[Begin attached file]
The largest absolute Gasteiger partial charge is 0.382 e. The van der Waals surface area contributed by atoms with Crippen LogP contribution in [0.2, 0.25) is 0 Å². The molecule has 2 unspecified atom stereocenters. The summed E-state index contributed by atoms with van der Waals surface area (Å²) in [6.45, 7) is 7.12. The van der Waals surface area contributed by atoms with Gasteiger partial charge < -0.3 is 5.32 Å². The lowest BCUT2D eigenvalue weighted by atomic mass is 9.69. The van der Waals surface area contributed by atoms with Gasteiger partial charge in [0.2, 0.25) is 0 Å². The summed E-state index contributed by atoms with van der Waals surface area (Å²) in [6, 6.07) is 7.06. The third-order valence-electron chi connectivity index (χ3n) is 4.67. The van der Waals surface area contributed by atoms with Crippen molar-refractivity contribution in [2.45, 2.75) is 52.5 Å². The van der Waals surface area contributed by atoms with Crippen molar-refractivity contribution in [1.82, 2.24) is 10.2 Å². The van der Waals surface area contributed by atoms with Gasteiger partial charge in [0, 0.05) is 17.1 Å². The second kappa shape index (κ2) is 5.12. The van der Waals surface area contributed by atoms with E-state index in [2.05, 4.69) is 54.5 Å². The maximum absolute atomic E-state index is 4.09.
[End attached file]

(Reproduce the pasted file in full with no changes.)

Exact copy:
The largest absolute Gasteiger partial charge is 0.382 e. The van der Waals surface area contributed by atoms with Crippen LogP contribution in [0.2, 0.25) is 0 Å². The molecule has 2 unspecified atom stereocenters. The summed E-state index contributed by atoms with van der Waals surface area (Å²) in [6.45, 7) is 7.12. The van der Waals surface area contributed by atoms with Gasteiger partial charge < -0.3 is 5.32 Å². The lowest BCUT2D eigenvalue weighted by atomic mass is 9.69. The van der Waals surface area contributed by atoms with Gasteiger partial charge in [0.2, 0.25) is 0 Å². The summed E-state index contributed by atoms with van der Waals surface area (Å²) in [6, 6.07) is 7.06. The third-order valence-electron chi connectivity index (χ3n) is 4.67. The van der Waals surface area contributed by atoms with Crippen molar-refractivity contribution in [2.45, 2.75) is 52.5 Å². The van der Waals surface area contributed by atoms with Crippen molar-refractivity contribution in [1.82, 2.24) is 10.2 Å². The van der Waals surface area contributed by atoms with Gasteiger partial charge in [0, 0.05) is 17.1 Å². The second kappa shape index (κ2) is 5.12. The van der Waals surface area contributed by atoms with E-state index in [2.05, 4.69) is 54.5 Å². The maximum absolute atomic E-state index is 4.09.